To consider the events at Gamla in light of the archaeological discoveries, a brief discussion on the identification of the site is in order, as this question has not yet been fully discussed in English

The passage in War provides the key for the identification of the site, which ‘moved around’ between several sites in the last quarter of the 19th century. The previously accepted identification of Gamla with the site of Tel ed-Dra', in the Rukkad river-bed, now on the border of Israel with Syria, was proposed by Konrad Furrer, in 1889. This identification was based on the presumed preservation of the name Gamla in the name of the nearby village Jamleh, plus two faulty assumptions. One was that Tarichaeae, which is, according to Josephus, ‘across from Gamla — on the far side of the lake’, is at the southern extremity of the Sea of Galilee, at the site of Beth-Yerach. The second was that across from Gamla should mean on the same geographical latitude. Tarichaeae is now identified with certainty at Magdala, on the northwest shore of the lake, and Josephus can hardly be credited with familiarity with geographical latitudes in the first century CE. Gustav Dalman later ‘corroborated’ Furrer’s identification, based on a visit to the site (Dalman 1911).

The present site was first suggested in1968. On older maps it is called es-Salam or es-Sanam (the hump) and it accords well with Josephus’ description:

The site of Tarichaeae is clearly visible from es-Salam (hereafter referred to as Gamla); the ridge at Gamla resembles a reclining camel from certain angles; the approach to the ridge is possible only over a narrow saddle connecting it to the plateau to the east; the ruins are found only on the southern slope of the ridge and a wall separates the ruins from the saddle on the east; there is no other wall around the site. Finds from the Hasmonean period accord with the brief reference to Alexander Jannaeus’ activity at Gamla (War I, IV, 8 (§103–106); Antiquities XIII:394).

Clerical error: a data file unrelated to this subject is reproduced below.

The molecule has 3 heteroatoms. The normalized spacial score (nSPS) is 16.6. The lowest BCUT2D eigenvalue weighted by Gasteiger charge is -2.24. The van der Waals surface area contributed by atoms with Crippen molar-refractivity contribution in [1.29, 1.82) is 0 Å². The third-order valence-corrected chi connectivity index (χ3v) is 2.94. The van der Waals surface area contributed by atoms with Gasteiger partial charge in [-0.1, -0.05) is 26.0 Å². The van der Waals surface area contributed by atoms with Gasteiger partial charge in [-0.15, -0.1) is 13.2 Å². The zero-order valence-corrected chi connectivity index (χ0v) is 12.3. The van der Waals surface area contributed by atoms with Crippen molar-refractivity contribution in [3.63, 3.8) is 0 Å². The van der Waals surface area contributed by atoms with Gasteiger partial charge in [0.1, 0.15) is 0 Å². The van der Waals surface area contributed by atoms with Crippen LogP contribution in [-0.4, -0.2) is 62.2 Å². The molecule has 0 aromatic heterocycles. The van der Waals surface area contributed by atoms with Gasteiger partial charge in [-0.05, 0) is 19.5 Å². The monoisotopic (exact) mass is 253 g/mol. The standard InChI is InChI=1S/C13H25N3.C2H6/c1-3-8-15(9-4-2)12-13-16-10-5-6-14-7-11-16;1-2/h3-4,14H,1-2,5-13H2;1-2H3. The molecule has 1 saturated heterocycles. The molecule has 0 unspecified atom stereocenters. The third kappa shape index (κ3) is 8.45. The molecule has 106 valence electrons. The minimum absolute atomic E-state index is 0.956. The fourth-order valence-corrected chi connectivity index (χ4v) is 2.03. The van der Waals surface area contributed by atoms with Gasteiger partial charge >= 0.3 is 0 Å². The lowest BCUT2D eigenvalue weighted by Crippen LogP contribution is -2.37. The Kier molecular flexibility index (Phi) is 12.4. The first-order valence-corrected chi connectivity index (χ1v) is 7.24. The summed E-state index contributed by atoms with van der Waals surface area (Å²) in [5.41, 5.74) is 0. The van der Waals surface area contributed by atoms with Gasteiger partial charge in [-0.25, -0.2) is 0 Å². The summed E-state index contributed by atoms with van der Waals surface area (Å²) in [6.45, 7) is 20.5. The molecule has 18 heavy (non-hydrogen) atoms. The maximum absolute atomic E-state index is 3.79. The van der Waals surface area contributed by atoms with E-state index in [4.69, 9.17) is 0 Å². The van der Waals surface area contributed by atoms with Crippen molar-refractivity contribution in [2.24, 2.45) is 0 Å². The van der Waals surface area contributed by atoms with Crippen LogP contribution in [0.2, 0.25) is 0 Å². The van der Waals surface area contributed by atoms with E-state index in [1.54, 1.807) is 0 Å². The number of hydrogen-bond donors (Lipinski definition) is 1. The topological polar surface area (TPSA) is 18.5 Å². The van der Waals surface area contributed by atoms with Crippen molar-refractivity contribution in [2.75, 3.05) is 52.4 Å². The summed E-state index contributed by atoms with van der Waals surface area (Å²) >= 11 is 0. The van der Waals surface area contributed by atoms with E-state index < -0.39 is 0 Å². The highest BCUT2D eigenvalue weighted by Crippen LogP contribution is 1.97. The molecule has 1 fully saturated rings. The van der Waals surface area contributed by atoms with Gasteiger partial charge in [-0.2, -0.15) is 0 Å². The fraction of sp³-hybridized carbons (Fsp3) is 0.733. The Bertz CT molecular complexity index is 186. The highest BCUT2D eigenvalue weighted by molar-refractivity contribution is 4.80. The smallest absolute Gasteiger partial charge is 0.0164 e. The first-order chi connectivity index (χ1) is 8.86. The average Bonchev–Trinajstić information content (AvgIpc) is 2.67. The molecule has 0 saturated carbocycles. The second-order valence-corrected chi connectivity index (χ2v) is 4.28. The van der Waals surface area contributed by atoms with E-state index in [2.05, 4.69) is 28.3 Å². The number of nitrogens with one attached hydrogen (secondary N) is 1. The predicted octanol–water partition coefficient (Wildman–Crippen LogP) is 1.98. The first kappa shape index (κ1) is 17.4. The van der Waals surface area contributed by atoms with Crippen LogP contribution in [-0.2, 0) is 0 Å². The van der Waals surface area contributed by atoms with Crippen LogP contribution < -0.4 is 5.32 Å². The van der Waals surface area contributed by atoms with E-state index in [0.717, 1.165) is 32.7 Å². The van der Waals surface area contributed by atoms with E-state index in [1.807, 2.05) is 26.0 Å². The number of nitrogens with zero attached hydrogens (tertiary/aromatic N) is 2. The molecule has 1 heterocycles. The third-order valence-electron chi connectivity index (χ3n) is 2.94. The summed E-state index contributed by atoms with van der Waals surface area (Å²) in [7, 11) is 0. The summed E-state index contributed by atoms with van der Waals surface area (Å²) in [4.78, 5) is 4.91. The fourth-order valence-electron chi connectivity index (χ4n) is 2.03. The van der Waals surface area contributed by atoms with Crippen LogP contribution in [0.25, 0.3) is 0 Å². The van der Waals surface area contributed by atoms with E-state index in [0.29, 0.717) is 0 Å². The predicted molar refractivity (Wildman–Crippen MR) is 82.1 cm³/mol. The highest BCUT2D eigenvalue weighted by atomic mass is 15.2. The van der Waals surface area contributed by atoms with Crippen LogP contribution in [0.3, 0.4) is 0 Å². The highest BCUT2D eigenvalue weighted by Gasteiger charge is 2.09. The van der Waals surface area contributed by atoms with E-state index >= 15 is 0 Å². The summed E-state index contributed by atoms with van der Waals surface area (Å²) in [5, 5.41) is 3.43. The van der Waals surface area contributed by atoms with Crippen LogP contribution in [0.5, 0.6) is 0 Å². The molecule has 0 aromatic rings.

The typically Jewish finds attest to the city’s character: a synagogue, four ritual baths (miqwaoth), many hundreds of knife-pared lamps (the so-called Herodian lamps), fragments of limestone cups and thousands of Hasmonean coins, mostly those of Jannaeus. The site of Tel ed-Dra’ on the other hand, has not been surveyed well, and its identity remains a mystery. However, a fragment of a stele or architectural fragment depicting a winged deity — possibly Victory — discovered there (Dalman 1913:50) is inconsistent with the Jewish city Josephus describes, and is certainly later than the first century CE.

Gamla is mentioned in some later Rabbinical sources, evidently in connection with events that took place in the Second Temple period. The excavations proved without a doubt that the site was indeed abandoned in the second half of the first century CE; the latest coins date to 64 CE. The excavations corroborated Josephus’ account on many more points and finally, the archaeological finds relating to the revolt, described below, leave no doubt as to the site’s identification as Gamla.